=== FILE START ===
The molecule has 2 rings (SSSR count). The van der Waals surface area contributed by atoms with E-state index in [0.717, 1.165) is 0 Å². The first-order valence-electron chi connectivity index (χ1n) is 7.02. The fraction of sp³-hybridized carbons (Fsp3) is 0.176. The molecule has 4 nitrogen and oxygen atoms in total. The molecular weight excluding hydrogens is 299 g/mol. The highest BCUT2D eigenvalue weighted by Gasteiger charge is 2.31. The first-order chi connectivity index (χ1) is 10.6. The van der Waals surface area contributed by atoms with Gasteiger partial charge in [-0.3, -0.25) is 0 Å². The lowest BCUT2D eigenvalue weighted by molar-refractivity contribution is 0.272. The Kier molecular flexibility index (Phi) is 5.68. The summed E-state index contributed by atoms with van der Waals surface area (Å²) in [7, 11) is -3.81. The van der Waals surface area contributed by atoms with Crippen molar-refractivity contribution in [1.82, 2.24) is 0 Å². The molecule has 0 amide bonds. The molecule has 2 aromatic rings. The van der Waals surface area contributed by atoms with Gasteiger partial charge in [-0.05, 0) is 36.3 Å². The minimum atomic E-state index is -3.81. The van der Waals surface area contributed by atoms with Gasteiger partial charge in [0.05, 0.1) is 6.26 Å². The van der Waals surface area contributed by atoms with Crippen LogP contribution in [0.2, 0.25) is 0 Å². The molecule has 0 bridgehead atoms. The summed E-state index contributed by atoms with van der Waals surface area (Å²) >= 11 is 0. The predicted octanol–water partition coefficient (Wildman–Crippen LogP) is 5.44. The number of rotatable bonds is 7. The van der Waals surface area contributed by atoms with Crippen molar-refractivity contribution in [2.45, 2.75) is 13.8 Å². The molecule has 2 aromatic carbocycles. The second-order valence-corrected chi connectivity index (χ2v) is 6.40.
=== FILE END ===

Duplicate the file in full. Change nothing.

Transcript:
The molecule has 2 rings (SSSR count). The van der Waals surface area contributed by atoms with E-state index in [0.717, 1.165) is 0 Å². The first-order valence-electron chi connectivity index (χ1n) is 7.02. The fraction of sp³-hybridized carbons (Fsp3) is 0.176. The molecule has 4 nitrogen and oxygen atoms in total. The molecular weight excluding hydrogens is 299 g/mol. The highest BCUT2D eigenvalue weighted by Gasteiger charge is 2.31. The first-order chi connectivity index (χ1) is 10.6. The van der Waals surface area contributed by atoms with Gasteiger partial charge in [-0.3, -0.25) is 0 Å². The lowest BCUT2D eigenvalue weighted by molar-refractivity contribution is 0.272. The Kier molecular flexibility index (Phi) is 5.68. The summed E-state index contributed by atoms with van der Waals surface area (Å²) in [7, 11) is -3.81. The van der Waals surface area contributed by atoms with Crippen molar-refractivity contribution in [1.82, 2.24) is 0 Å². The molecule has 0 amide bonds. The molecule has 2 aromatic rings. The van der Waals surface area contributed by atoms with Gasteiger partial charge in [-0.05, 0) is 36.3 Å². The minimum atomic E-state index is -3.81. The van der Waals surface area contributed by atoms with Gasteiger partial charge in [0.05, 0.1) is 6.26 Å². The van der Waals surface area contributed by atoms with Crippen LogP contribution in [0.2, 0.25) is 0 Å². The molecule has 0 bridgehead atoms. The summed E-state index contributed by atoms with van der Waals surface area (Å²) >= 11 is 0. The predicted octanol–water partition coefficient (Wildman–Crippen LogP) is 5.44. The number of rotatable bonds is 7. The van der Waals surface area contributed by atoms with Crippen molar-refractivity contribution in [2.45, 2.75) is 13.8 Å². The molecule has 2 aromatic carbocycles. The second-order valence-corrected chi connectivity index (χ2v) is 6.40.